• The US has immigration laws, and the US also has asylum laws. These laws were made by Congress. Congress makes laws. The Statue of Liberty is neither a law nor a policy. It’s a statue.
  • A plaque put on a statue many years after it was erected is neither a law nor a policy. It is a plaque that was attached after the fact, with very little authority or approval involved. It carries no legal weight, was not passed by Congress, and does not reflect the will of the people at large, as through a vote.
  • If a person follows the immigration laws written by Congress, they are immigrants. If a person follows the asylum laws written by Congress, they are asylees, asylum-seekers, or refugees. If they don’t follow these laws, they are illegal aliens.
  • The poem was written by Emma Lazarus, a Jewish activist, whose socialist views and her wealthy, privately-educated upbringing would earn her the term “champagne socialist” if she were alive today. However, rich socialists back then didn’t care about the impact of immigration for two reasons:
    • The poem and statue both predate the income tax (1913) by decades, which is what pays for immigrants and social services today. She paid no income tax, so did not care.
    • The poem and statue both predated the welfare state (1930s) by even more. There was no welfare to pay for, so again, she did not care.

In short, a poem is not an immigration law.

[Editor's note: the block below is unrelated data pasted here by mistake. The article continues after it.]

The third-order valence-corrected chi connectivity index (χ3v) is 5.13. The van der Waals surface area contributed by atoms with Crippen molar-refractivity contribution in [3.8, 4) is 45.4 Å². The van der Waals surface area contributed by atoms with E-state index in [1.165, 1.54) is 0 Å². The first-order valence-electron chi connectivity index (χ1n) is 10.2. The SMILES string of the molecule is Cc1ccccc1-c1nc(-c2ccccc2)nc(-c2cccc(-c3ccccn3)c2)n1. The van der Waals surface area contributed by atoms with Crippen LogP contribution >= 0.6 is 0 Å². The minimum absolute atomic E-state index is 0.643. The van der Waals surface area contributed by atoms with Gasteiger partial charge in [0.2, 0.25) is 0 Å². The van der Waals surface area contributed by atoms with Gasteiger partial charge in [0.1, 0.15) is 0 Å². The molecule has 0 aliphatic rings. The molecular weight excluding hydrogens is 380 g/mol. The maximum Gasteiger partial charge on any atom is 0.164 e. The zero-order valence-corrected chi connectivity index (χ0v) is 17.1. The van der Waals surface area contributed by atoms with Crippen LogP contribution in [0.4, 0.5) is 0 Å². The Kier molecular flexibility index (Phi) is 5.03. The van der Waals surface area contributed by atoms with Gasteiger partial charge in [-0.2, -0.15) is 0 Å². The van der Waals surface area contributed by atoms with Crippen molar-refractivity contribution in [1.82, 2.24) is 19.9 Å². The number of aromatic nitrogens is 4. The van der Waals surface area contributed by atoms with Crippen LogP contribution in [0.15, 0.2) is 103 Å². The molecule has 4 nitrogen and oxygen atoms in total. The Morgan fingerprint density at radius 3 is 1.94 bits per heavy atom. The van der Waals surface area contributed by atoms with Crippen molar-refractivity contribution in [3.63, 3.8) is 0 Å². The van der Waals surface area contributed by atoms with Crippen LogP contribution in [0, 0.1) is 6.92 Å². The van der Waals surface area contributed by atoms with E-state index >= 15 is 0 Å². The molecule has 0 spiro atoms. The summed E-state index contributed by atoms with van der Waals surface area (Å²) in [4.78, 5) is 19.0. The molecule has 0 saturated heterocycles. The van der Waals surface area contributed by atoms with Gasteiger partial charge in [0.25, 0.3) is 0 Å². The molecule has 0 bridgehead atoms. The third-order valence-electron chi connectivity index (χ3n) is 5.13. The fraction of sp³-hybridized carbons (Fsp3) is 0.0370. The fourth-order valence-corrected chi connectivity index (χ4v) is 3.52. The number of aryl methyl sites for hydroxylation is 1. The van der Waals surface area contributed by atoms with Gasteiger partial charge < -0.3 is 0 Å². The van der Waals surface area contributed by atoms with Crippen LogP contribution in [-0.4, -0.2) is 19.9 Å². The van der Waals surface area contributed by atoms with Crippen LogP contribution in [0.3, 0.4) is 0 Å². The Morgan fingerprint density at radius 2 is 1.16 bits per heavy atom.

A line from a poem does not affect immigration law.

Poems from rich socialists who never paid taxes may be flowery, and they may still appeal to liberals today, but they are not laws.

To change a law, it must pass Congress and be signed by the President. “Open borders” is a liberal issue. The last time liberals had both houses of Congress and a President in office was 2009. They actually could have legally and rightfully changed immigration law to anything they wanted then. But they didn’t. They passed Obamacare and corporate bailouts instead. This says immigration wasn’t their top priority.

That is the big takeaway for this topic.

Immigration outrage is NOT about actually helping people.

It is NOT about compassion.

It masquerades as those two things, but the globalist agenda wants to use the poor for cheap labor in some cases, and to destabilize rich nations in others.

I like to close these posts with the compassionate angle.

Real Compassion

The real compassionate answer is to help these people where they are.

If globalists had true compassion, this is what they would do. However, there are many agendas and benefits to globalists for moving these people around the globe. These include drug trafficking, sex trafficking, weapons trafficking, destabilization, cheap labor, cultural attacks, and population replacement.

If you care about the poor of the world, let’s get behind taking a small fraction of the $100B+ we spend on immigrants each year in the US and rebuild infrastructure and train poor people where they live. It would actually do more good and it would save the US a lot of money.